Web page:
Q. Why were waterless urinals used for only a short while at the Michigan League?
A. While waterless urinals are reducing water usage around the world, the technology is new and there have been issues. A U-M spokesperson emailed that the urinals were “piloted in a first floor restroom and experienced mechanical issues and flushing system malfunctions …
“The mechanical issues experienced during the waterless urinal pilot included increased pipe calcification that required additional preventative maintenance. The system also produced an unpleasant odor that would have required costly restroom ventilation modifications.”
The urinals were manufactured by Sloan. Their product line manager responded to the U-M statement with the comment that drainage can be poor in older buildings. He noted that if the urine drains properly, waterless urinals produce less odor than standard urinals, because water enables the bacteria in urine to propagate.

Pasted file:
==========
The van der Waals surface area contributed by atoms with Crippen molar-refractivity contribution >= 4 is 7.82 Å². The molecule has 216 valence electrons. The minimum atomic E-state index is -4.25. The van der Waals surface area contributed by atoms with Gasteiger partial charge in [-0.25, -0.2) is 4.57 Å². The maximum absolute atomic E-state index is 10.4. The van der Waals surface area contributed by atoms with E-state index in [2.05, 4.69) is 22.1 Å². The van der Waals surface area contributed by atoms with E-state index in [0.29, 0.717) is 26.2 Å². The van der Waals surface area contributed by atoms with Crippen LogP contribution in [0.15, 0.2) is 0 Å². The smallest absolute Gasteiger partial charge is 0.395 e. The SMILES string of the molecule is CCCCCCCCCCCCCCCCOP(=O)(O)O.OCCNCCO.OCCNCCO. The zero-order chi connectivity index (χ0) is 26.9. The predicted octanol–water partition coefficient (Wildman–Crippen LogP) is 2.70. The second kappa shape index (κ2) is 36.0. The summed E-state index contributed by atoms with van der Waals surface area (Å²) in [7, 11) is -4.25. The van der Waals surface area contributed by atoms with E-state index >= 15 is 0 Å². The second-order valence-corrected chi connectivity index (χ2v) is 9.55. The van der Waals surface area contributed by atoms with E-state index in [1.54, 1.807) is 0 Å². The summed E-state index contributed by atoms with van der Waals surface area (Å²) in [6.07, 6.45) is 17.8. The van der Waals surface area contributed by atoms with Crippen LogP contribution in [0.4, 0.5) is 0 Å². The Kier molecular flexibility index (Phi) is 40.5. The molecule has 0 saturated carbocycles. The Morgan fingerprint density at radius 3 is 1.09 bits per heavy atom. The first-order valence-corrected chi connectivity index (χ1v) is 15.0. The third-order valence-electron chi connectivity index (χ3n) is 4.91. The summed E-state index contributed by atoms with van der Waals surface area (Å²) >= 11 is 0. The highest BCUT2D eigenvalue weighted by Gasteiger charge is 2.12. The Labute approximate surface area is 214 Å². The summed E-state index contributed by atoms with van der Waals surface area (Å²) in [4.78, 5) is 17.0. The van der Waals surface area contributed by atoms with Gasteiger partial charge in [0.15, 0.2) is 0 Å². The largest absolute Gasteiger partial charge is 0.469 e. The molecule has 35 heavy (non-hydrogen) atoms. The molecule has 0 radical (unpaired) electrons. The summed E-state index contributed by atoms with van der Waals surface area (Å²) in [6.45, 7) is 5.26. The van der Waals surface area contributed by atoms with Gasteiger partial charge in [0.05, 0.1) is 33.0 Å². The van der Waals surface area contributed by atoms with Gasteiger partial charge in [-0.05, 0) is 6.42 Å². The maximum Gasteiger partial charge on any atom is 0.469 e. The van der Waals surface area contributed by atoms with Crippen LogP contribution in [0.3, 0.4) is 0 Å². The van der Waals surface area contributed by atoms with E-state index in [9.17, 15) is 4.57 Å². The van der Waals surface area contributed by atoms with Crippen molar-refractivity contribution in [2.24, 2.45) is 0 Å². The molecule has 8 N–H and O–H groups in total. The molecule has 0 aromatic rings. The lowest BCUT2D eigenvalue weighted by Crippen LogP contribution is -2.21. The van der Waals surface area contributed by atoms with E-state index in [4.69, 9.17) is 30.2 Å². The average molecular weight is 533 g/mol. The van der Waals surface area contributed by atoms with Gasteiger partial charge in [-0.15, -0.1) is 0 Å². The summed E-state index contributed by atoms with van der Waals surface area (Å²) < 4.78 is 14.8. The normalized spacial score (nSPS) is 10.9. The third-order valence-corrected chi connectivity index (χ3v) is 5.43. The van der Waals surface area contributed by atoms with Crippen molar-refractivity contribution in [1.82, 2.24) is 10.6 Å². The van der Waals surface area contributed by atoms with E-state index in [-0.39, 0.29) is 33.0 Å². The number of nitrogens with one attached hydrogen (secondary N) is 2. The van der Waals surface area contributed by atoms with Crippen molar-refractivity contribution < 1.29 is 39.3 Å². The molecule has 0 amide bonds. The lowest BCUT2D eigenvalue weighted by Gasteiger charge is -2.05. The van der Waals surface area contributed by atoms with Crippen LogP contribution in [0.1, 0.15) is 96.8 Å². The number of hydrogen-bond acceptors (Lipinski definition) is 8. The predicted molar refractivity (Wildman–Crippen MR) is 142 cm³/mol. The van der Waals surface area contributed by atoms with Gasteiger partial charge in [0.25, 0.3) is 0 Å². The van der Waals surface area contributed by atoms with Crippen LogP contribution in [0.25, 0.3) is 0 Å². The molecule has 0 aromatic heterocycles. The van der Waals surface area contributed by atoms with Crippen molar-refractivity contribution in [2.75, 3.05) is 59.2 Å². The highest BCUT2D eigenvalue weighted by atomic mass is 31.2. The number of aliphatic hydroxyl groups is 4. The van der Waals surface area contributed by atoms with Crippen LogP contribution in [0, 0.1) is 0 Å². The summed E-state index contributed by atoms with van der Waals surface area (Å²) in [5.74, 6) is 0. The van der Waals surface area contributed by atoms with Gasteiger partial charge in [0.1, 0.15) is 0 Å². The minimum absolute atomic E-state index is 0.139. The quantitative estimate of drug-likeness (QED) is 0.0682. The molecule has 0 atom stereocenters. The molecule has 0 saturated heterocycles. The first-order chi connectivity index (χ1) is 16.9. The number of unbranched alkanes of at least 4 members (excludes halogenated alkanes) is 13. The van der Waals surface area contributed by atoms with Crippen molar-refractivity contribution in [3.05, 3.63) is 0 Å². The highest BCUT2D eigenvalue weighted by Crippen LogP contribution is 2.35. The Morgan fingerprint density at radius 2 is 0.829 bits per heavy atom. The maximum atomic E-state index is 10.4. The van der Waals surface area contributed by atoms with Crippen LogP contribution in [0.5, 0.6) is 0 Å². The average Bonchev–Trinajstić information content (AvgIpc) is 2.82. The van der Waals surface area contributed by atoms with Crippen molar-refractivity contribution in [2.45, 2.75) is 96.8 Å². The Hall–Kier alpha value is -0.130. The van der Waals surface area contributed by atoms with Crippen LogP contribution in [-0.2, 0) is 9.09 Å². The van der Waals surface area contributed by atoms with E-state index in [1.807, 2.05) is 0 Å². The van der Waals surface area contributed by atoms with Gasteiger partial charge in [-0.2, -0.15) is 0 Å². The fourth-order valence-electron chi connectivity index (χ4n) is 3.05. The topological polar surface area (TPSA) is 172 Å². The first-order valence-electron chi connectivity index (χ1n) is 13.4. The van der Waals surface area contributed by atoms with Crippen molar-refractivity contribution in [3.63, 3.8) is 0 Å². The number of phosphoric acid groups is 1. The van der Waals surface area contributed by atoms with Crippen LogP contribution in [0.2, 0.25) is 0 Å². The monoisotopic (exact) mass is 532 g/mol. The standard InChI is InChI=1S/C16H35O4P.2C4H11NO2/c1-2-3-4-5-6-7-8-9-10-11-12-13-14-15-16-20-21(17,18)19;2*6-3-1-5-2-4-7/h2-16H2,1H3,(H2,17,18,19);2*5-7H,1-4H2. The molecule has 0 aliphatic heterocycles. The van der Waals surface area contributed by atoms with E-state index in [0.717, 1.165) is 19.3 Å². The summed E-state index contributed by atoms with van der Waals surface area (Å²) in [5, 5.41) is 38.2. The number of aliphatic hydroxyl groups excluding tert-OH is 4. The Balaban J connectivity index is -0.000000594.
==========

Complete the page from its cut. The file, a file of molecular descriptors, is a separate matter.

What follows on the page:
Aside from a single unit at the G.G. Brown Building, the League’s were the only waterless urinals on campus. The spokesperson noted that university guidelines allow either waterless or low-water (one-eighth gallon per flush) urinals. The latter will be installed soon at the Michigan Union. No other waterless urinals are currently planned.
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